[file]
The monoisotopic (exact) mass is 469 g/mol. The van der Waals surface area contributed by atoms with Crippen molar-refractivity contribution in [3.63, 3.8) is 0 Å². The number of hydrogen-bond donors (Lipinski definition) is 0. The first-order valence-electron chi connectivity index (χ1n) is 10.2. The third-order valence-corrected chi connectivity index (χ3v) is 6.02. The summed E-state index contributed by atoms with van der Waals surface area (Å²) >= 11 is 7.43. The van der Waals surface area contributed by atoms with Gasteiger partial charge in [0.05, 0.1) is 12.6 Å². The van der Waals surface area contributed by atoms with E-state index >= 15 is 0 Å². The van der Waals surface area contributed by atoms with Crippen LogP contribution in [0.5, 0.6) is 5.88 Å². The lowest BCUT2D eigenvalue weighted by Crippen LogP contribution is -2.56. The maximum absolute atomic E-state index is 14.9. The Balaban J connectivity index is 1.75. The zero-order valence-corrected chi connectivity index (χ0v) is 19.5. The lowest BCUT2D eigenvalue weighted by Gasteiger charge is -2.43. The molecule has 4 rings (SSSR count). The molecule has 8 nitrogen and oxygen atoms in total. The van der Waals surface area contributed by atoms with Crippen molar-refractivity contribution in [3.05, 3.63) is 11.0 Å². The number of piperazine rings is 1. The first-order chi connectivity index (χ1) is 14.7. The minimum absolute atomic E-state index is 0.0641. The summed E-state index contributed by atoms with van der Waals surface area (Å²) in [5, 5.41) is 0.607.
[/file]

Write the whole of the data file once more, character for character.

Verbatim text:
The monoisotopic (exact) mass is 469 g/mol. The van der Waals surface area contributed by atoms with Crippen molar-refractivity contribution in [3.63, 3.8) is 0 Å². The number of hydrogen-bond donors (Lipinski definition) is 0. The first-order valence-electron chi connectivity index (χ1n) is 10.2. The third-order valence-corrected chi connectivity index (χ3v) is 6.02. The summed E-state index contributed by atoms with van der Waals surface area (Å²) >= 11 is 7.43. The van der Waals surface area contributed by atoms with Gasteiger partial charge in [0.05, 0.1) is 12.6 Å². The van der Waals surface area contributed by atoms with E-state index >= 15 is 0 Å². The van der Waals surface area contributed by atoms with Crippen LogP contribution in [0.5, 0.6) is 5.88 Å². The lowest BCUT2D eigenvalue weighted by Crippen LogP contribution is -2.56. The maximum absolute atomic E-state index is 14.9. The Balaban J connectivity index is 1.75. The zero-order valence-corrected chi connectivity index (χ0v) is 19.5. The lowest BCUT2D eigenvalue weighted by Gasteiger charge is -2.43. The molecule has 4 rings (SSSR count). The molecule has 8 nitrogen and oxygen atoms in total. The van der Waals surface area contributed by atoms with Crippen molar-refractivity contribution in [3.05, 3.63) is 11.0 Å². The number of piperazine rings is 1. The first-order chi connectivity index (χ1) is 14.7. The minimum absolute atomic E-state index is 0.0641. The summed E-state index contributed by atoms with van der Waals surface area (Å²) in [5, 5.41) is 0.607.